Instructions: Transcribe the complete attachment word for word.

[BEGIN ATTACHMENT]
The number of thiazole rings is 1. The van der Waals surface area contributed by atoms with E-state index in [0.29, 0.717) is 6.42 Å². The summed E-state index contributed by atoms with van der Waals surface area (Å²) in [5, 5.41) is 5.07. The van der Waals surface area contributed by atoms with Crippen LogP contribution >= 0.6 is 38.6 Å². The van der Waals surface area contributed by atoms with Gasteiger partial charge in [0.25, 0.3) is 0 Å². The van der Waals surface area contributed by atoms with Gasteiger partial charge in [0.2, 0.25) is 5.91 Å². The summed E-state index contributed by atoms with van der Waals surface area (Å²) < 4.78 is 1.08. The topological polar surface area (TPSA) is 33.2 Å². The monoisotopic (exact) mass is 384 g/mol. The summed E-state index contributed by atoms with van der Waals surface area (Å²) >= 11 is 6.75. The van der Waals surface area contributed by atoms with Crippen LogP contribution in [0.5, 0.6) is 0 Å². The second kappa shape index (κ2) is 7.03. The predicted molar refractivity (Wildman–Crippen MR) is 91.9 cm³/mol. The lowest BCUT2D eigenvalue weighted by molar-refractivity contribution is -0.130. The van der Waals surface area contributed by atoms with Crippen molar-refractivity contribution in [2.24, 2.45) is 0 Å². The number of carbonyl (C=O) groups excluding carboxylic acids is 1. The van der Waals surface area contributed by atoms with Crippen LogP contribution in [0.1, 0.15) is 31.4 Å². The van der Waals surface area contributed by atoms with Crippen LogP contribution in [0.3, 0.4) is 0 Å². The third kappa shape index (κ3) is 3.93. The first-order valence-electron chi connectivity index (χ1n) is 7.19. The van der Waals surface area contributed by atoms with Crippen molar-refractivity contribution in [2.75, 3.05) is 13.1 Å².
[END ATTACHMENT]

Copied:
The number of thiazole rings is 1. The van der Waals surface area contributed by atoms with E-state index in [0.29, 0.717) is 6.42 Å². The summed E-state index contributed by atoms with van der Waals surface area (Å²) in [5, 5.41) is 5.07. The van der Waals surface area contributed by atoms with Crippen LogP contribution >= 0.6 is 38.6 Å². The van der Waals surface area contributed by atoms with Gasteiger partial charge in [0.25, 0.3) is 0 Å². The van der Waals surface area contributed by atoms with Gasteiger partial charge in [0.2, 0.25) is 5.91 Å². The summed E-state index contributed by atoms with van der Waals surface area (Å²) < 4.78 is 1.08. The topological polar surface area (TPSA) is 33.2 Å². The monoisotopic (exact) mass is 384 g/mol. The summed E-state index contributed by atoms with van der Waals surface area (Å²) >= 11 is 6.75. The van der Waals surface area contributed by atoms with Crippen LogP contribution in [0.5, 0.6) is 0 Å². The second kappa shape index (κ2) is 7.03. The predicted molar refractivity (Wildman–Crippen MR) is 91.9 cm³/mol. The lowest BCUT2D eigenvalue weighted by molar-refractivity contribution is -0.130. The van der Waals surface area contributed by atoms with Crippen molar-refractivity contribution in [2.24, 2.45) is 0 Å². The number of carbonyl (C=O) groups excluding carboxylic acids is 1. The van der Waals surface area contributed by atoms with Crippen LogP contribution in [0.1, 0.15) is 31.4 Å². The van der Waals surface area contributed by atoms with Crippen LogP contribution in [0.3, 0.4) is 0 Å². The third kappa shape index (κ3) is 3.93. The first-order valence-electron chi connectivity index (χ1n) is 7.19. The van der Waals surface area contributed by atoms with Crippen molar-refractivity contribution in [2.75, 3.05) is 13.1 Å².